Remarks by Gloria D. Steele, Mission Director, USAID Closing Program, Strengthening the Capacity of CSOs Project

Wednesday, December 10, 2014

[As Prepared]

Acknowledgements: Chairman Fernando Zobel De Ayala, Ayala Foundation project team, Members of the CSO Project Consortium, Civil society partners, Colleagues, Good afternoon!

I am delighted to be here today to congratulate the Ayala Foundation, the other consortium members, and the participating civil society organizations on this important achievement.

We launched this [U.S. Embassy Manila’s United States Agency for International Development’s] project to strengthen the capacity of CSOs with an ambitious vision of expanding high-impact local partnerships and increasing investments directly to local organizations to achieve long-term, sustainable development. It is rewarding to see where we are now, celebrating the results we have achieved in such a short span of time.

In 2010, USAID embarked on a new model for development, called “USAID Forward”. It was a comprehensive reform agenda to make our development efforts more relevant and meaningful. One of its core strategies was to broaden our engagement with local organizations. We, in USAID/Philippines embraced this as did many of our other missions around the world, so much so that the name changed to “USAID Now.”

The logic for “going local” is simple: local institutions, private sector partners and civil society organizations are the engines of growth and progress of any nation. Going local makes the development impact more direct, tangible and sustainable.

But before we can broaden our engagement, we must ensure that local organizations are well-positioned to partner with us. And so this project was born three years ago. Since then, we have trained over 130 civil society organizations across the country, representing diverse development interests. USAID has awarded $12 million to six of these organizations to help them implement their home-grown reforms in strategic development areas. And we expect to partner with many more in the coming years.

Throughout this project, we gained insights on how we conduct our business and cultivate partnerships. Sincere dialogues with our partners revealed how we could streamline, update and strengthen our operations. This encouraged us to simplify our procurement and due diligence processes without compromising fiduciary controls. This project also taught us that we must take calculated risks to engage new partners and invest in innovative ideas.

We are proud that this project’s legacy reached beyond the Philippines into the international community. Other USAID missions have since adopted this model, which has elevated USAID Philippines as a global leader in advancing local partnerships and local solutions. Just last October, we hosted a USAID Kosovo team to help them develop a similar CSO strengthening project.


Many thanks to our implementing partners who made this project a great success. And to the Ayala Foundation, especially project lead Marissa Camacho, I deeply appreciate your commitment to improve the organizational development of our local partners.

I’d also like to acknowledge the other members of the CSO consortium – the Association of Foundations, CODE-NGO, the Philippine Business for Social Progress, the Philippine Council for NGO Certification and the U.P. Public Administration Research and Extension Services Foundation, for generously sharing their knowledge and resources to the participating CSOs.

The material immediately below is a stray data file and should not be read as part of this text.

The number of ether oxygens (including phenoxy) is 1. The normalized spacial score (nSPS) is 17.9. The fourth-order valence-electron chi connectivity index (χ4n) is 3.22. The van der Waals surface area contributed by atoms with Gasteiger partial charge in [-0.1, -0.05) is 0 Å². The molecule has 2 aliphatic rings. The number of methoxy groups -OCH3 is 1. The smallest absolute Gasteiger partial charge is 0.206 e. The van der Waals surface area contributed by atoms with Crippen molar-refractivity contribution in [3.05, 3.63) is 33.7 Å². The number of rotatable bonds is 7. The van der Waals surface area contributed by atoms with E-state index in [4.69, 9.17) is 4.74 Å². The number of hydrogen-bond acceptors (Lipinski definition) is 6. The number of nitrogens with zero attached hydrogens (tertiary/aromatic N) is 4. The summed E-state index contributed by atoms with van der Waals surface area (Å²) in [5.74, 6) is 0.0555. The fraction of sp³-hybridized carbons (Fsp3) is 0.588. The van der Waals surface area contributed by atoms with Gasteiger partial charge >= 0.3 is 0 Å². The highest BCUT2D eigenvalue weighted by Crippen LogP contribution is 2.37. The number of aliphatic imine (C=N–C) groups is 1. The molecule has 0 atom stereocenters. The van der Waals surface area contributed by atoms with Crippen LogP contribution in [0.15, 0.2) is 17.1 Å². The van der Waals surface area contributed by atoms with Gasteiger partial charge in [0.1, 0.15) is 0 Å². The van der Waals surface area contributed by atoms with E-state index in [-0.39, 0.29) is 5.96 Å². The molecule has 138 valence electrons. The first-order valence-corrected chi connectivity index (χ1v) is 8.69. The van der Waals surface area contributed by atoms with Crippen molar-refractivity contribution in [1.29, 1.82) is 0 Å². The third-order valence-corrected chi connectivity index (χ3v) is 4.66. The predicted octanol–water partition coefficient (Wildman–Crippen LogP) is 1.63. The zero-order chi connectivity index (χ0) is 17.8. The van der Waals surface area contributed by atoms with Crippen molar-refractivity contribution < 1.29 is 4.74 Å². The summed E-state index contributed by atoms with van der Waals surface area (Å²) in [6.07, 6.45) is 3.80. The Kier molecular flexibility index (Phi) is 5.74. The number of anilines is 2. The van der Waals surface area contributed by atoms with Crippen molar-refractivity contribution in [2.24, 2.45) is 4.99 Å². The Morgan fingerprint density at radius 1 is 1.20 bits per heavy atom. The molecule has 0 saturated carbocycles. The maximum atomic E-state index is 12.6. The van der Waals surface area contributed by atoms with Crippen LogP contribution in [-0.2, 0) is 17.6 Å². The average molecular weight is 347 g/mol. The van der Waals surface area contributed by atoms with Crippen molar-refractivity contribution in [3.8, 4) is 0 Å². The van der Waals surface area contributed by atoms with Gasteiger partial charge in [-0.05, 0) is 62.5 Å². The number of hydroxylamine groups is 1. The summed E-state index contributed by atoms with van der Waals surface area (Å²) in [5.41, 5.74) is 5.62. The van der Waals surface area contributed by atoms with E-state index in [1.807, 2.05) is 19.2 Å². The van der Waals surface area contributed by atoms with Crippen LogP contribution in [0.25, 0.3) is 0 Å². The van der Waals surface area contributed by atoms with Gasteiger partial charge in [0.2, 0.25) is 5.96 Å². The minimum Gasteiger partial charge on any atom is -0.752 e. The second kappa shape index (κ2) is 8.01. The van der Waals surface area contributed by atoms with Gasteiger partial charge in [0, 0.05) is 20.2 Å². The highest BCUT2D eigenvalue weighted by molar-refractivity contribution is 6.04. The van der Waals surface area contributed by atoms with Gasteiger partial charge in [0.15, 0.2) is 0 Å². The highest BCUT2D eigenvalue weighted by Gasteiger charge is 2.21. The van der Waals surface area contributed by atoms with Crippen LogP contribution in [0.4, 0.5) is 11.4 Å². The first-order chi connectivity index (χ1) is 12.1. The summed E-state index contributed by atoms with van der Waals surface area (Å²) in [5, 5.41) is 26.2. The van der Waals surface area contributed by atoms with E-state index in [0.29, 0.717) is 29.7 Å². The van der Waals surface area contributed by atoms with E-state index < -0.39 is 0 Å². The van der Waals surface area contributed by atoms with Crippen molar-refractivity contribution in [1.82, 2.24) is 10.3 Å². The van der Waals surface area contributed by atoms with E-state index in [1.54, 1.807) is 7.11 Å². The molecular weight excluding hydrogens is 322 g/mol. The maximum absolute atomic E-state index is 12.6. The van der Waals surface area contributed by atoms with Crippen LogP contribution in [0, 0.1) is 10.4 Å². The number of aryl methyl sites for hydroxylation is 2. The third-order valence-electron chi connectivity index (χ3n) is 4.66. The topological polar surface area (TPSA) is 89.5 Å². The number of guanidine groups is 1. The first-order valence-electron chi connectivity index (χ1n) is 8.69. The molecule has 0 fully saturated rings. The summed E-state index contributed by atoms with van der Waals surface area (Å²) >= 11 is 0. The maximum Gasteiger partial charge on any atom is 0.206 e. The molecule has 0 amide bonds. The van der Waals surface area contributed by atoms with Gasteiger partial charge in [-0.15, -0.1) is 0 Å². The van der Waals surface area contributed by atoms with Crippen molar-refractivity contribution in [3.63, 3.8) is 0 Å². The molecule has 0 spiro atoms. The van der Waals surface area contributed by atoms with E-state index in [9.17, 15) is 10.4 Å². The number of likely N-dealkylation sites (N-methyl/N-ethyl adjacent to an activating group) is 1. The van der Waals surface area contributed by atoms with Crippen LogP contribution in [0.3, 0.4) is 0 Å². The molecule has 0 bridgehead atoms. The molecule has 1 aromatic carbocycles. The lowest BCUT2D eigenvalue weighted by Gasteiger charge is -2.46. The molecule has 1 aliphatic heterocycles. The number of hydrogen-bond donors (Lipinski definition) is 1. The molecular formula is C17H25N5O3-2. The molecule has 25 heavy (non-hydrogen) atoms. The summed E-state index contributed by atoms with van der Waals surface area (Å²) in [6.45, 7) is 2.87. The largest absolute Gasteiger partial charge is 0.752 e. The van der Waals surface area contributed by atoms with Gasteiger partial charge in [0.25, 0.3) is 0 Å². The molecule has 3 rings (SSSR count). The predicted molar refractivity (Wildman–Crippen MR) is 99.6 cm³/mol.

And thank you to the 40 volunteer mentors who walked the local organizations through the organizational adjustment process. You championed our goal of expanding local partnerships. I was told that some of our mentors will guide our local partners beyond this project. I admire this level of commitment.

And finally, my sincerest gratitude to our civil society partners for giving us the opportunity to participate in your journey towards greater organizational maturity. Your desire to improve your own organizations’ governance is laudable, especially at this time when pseudo-CSOs or shell corporations have been used as conduits of fraud and laundering. The diversion of public funds into private pockets necessitated closer scrutiny of the CSO community, and in some cases the tightening of vetting procedures.

Given these challenges, it is imperative for CSOs to practice the principles they demand from government, such as transparency, accountability, effectiveness, efficiency, inclusiveness and strategic vision. And you all have demonstrated this steadfast commitment to organizational governance through your participation in this project.

A mature and accountable civil society sector can empower all citizens, including vulnerable populations, to participate and benefit from sustainable and inclusive growth. Each of you play a significant role towards realizing our shared vision of broad-based, inclusive and resilient growth that benefits all Filipinos.

In a period when the environment for CSOs to operate freely and effectively is closing in many countries around the world, the Philippines continues to be a bright star and a beacon for the world to follow. Let us all continue to work together to keep it that way.

Maraming salamat sa inyong lahat.

Issuing Country